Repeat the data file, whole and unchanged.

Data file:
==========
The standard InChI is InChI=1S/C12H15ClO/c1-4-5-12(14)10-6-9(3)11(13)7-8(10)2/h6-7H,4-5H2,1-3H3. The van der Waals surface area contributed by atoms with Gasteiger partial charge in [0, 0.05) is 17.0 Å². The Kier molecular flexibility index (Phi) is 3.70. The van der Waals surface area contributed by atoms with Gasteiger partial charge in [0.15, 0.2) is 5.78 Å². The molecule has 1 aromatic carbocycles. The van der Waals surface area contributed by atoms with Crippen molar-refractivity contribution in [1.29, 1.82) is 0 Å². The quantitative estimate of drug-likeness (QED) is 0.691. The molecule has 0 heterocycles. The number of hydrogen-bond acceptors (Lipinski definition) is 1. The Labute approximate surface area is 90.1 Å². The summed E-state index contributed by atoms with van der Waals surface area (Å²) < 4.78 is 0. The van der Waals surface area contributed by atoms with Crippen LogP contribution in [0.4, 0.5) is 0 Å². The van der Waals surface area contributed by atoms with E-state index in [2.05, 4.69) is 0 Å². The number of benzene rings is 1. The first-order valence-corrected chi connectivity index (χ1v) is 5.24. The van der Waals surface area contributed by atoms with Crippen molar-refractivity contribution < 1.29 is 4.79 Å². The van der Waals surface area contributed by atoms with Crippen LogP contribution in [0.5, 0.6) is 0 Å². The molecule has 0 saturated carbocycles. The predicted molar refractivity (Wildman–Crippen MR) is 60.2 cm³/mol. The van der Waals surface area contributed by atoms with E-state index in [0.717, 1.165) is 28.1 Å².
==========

The standard InChI is InChI=1S/C12H15ClO/c1-4-5-12(14)10-6-9(3)11(13)7-8(10)2/h6-7H,4-5H2,1-3H3. The van der Waals surface area contributed by atoms with Gasteiger partial charge in [0, 0.05) is 17.0 Å². The Kier molecular flexibility index (Phi) is 3.70. The van der Waals surface area contributed by atoms with Gasteiger partial charge in [0.15, 0.2) is 5.78 Å². The molecule has 1 aromatic carbocycles. The van der Waals surface area contributed by atoms with Crippen molar-refractivity contribution in [1.29, 1.82) is 0 Å². The quantitative estimate of drug-likeness (QED) is 0.691. The molecule has 0 heterocycles. The number of hydrogen-bond acceptors (Lipinski definition) is 1. The Labute approximate surface area is 90.1 Å². The summed E-state index contributed by atoms with van der Waals surface area (Å²) < 4.78 is 0. The van der Waals surface area contributed by atoms with Crippen LogP contribution in [0.4, 0.5) is 0 Å². The van der Waals surface area contributed by atoms with E-state index in [2.05, 4.69) is 0 Å². The number of benzene rings is 1. The first-order valence-corrected chi connectivity index (χ1v) is 5.24. The van der Waals surface area contributed by atoms with Crippen molar-refractivity contribution < 1.29 is 4.79 Å². The van der Waals surface area contributed by atoms with Crippen LogP contribution in [0.5, 0.6) is 0 Å². The molecule has 0 saturated carbocycles. The predicted molar refractivity (Wildman–Crippen MR) is 60.2 cm³/mol. The van der Waals surface area contributed by atoms with E-state index in [0.717, 1.165) is 28.1 Å².